The Discretionary Family Trust – Still Advantageous for Farmers

Posted on October 2, 2023 in Agricultural Business Law | Corporate, Commercial & Contract Law | Tax Planning | Wills & Estate Planning by Kade Kehoe

Many farmers may have heard about the “tax rollover” rules and the Capital Gains Exemption (“CGE”) rules in the Income Tax Act (Canada) (the “Act”). If applicable, these rules may create beneficial tax positions when a person transfers shares of a farming corporation to their child or to a third party. The use of these rules is dependent on whether certain conditions are satisfied.

This article will not explore the specifics of the “tax rollover” and the CGE rules. Rather, the focus of this article will be on one method – the Discretionary Family Trust – which may permit farmers to take advantage of these beneficial tax rules. For more information on these rules, see the following articles (which were previously prepared by our firm):

  1. “Transferring the farm to the kids is tax free – or not”

  2. “Transferring the farm to the kids now has new tax rules”

To start, to qualify for the tax rollover rules or the CGE rules, the shares of the relevant farming corporation must be “shares of the capital stock of a family farm or fishing corporation” (an “FFC”).

For a share of a corporation to be qualified as an FFC, one of the requirements at the time the determination is being made is that all or substantially all of the fair market value of the property owned by the corporation must be attributable to assets used principally in the course of carrying on a farming business in Canada.  The Canada Revenue Agency has taken the position that “all or substantially all” means 90% or more. Therefore, if the corporation has more than 10% of the fair market value of its assets not used principally in farming, the shares might not qualify for the tax rollover rules or the CGE rules.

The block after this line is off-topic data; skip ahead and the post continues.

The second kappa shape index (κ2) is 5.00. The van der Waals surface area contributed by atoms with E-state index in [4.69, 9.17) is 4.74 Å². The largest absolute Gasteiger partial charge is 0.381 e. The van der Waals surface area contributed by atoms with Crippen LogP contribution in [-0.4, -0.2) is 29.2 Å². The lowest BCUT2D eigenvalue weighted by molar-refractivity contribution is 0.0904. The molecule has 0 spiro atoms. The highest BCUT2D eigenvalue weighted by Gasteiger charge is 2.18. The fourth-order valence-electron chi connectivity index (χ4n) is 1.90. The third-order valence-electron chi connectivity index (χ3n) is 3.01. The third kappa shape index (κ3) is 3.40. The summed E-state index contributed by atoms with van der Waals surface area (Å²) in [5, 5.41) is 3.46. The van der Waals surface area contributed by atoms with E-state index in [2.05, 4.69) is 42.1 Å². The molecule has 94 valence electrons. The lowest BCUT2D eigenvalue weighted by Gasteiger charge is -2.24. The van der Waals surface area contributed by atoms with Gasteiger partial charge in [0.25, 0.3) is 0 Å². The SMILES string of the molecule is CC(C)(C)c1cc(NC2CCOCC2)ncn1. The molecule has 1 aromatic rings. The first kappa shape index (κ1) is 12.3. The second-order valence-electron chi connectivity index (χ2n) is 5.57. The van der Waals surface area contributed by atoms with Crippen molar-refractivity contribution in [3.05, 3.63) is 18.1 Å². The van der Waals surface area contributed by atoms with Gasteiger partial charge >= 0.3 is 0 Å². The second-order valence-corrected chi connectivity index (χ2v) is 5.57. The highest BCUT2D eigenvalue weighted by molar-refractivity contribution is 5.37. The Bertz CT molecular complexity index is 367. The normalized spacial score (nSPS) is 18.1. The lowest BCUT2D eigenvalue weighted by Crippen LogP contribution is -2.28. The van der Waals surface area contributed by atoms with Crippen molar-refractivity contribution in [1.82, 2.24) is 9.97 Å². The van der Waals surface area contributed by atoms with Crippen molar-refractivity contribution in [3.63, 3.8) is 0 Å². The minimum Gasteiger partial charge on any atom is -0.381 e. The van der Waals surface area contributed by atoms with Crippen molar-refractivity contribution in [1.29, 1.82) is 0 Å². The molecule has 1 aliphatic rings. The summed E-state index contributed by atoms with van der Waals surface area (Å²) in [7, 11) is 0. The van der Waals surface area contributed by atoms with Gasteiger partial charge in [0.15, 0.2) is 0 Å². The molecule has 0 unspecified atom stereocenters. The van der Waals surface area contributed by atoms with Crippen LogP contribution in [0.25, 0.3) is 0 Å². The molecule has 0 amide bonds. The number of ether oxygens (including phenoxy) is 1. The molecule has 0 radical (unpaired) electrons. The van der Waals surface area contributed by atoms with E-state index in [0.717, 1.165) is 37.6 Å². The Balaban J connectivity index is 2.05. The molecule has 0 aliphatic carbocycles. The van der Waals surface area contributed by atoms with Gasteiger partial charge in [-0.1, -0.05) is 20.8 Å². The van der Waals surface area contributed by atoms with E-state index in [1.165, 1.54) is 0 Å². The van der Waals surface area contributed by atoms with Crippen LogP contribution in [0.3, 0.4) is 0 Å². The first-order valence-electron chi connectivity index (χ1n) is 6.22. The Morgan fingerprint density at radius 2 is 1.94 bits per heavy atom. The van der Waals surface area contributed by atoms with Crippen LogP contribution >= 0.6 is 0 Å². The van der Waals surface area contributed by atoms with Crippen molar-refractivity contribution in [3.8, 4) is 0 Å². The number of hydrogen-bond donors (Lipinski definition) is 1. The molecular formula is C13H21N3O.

One asset that may cause a corporation to be offside, which may not be readily apparent, is cash. A farm may have extra cash on hand for an operating cushion or to fund upcoming equipment or land purchases. While cash may still qualify as an “active” asset (meaning it was used principally in the business of farming), any cash not actively used in the operating season may be viewed as a “non-farming” asset. If the farming corporation has too many “non-farming” assets, this will prevent the shares from qualifying for the tax rollover rules and the CGE rules. The process of removing assets of a farming corporation that are not used in the business of farming is often referred to as “purifying”.

With this background, the question then becomes – How is a farming corporation purified?